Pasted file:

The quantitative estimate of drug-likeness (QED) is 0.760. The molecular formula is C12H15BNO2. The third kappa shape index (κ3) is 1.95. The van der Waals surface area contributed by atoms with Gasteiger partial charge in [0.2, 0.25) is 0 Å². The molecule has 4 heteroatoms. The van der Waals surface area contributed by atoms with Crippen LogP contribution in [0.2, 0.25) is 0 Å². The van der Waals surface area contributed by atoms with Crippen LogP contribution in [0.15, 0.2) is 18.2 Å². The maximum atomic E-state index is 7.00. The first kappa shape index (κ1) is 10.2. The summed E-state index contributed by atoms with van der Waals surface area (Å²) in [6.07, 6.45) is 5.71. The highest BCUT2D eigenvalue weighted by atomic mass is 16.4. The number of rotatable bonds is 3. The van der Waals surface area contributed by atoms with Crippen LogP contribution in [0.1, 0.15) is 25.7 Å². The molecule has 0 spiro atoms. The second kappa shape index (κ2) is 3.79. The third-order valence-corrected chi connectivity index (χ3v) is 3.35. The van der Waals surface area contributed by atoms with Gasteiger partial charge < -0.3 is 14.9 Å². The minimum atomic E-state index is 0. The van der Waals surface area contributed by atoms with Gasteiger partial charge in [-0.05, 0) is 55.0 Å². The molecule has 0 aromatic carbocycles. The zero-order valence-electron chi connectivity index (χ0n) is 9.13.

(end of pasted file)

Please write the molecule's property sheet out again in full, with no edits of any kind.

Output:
The quantitative estimate of drug-likeness (QED) is 0.760. The molecular formula is C12H15BNO2. The third kappa shape index (κ3) is 1.95. The van der Waals surface area contributed by atoms with Gasteiger partial charge in [0.2, 0.25) is 0 Å². The molecule has 4 heteroatoms. The van der Waals surface area contributed by atoms with Crippen LogP contribution in [0.2, 0.25) is 0 Å². The van der Waals surface area contributed by atoms with Crippen LogP contribution in [0.15, 0.2) is 18.2 Å². The maximum atomic E-state index is 7.00. The first kappa shape index (κ1) is 10.2. The summed E-state index contributed by atoms with van der Waals surface area (Å²) in [6.07, 6.45) is 5.71. The highest BCUT2D eigenvalue weighted by atomic mass is 16.4. The number of rotatable bonds is 3. The van der Waals surface area contributed by atoms with Crippen LogP contribution in [0.1, 0.15) is 25.7 Å². The molecule has 0 spiro atoms. The second kappa shape index (κ2) is 3.79. The third-order valence-corrected chi connectivity index (χ3v) is 3.35. The van der Waals surface area contributed by atoms with Gasteiger partial charge < -0.3 is 14.9 Å². The minimum atomic E-state index is 0. The van der Waals surface area contributed by atoms with Gasteiger partial charge in [-0.05, 0) is 55.0 Å². The molecule has 0 aromatic carbocycles. The zero-order valence-electron chi connectivity index (χ0n) is 9.13.